of sensation cannot be confused with the violence of a scene in its
representation, the ever deepening fall into sensation does not confuse
itself with a fall represented in space. Except of course in a humorous or
convenient case. The fall is what is most alive in sensation, that in which
sensation experiences itself as alive."

I didn't really read that closely all of the postings from these last two
days because they all seemed to be "Oh please tell me that bitch is lying",
"How will we talk about his death?", "Let us talk about his death
correctly", "We are reducing his texts to platitudes", " I know better than
you how to talk about his death", etc... You sharks you. Deleuze jumped out
of a window and it must have been horrible and wonderful, or perhaps the
most banal footnote in all of history. A body goes thump and some miserable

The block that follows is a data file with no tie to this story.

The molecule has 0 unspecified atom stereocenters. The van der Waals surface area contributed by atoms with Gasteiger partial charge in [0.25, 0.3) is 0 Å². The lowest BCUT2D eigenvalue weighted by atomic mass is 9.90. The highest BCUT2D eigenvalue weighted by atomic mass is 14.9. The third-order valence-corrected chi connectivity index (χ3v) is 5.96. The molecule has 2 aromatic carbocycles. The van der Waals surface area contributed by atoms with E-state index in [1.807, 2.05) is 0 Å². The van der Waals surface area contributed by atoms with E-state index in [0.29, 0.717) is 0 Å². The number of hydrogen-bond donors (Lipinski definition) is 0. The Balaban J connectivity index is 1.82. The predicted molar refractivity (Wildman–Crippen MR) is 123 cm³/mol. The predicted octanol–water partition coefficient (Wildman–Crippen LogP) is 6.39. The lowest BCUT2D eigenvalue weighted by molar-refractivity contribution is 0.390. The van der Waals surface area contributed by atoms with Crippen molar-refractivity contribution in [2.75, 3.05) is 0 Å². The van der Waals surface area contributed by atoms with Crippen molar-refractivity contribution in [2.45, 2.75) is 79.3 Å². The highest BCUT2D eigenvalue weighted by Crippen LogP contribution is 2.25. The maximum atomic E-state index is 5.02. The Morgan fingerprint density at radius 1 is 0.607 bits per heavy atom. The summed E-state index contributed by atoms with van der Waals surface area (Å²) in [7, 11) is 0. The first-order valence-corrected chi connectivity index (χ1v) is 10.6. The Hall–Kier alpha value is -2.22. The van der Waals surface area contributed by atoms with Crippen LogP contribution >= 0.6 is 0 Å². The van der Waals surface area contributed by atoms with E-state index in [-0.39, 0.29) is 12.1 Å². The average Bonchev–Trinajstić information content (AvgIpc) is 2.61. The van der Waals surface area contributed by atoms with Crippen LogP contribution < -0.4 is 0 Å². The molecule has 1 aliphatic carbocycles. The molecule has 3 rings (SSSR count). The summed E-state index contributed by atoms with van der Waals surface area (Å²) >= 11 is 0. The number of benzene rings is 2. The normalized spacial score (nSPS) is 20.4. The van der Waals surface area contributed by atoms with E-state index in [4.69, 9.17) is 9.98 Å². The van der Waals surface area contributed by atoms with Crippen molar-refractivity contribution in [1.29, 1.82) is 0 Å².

concierge pulls out a bucket to clean it up. Point final, if you really
want to know. The rest is up to you, take your own responsibility damn it,
write your own brilliant obituary if it's that important to you.

Yesterday I found a Liberation hanging out of a trash can. It smelled like
someone's lunch. In it there were philosophers like Badiou, Lyotard,
Derrida and Nancy talking about their friendships with Deleuze. Some guy I
don't know reported that Deleuze used to tell him something like, "C'est
ton chagrin idiot...." Enfin.


Douglas Edric
Paris. 8.11.1995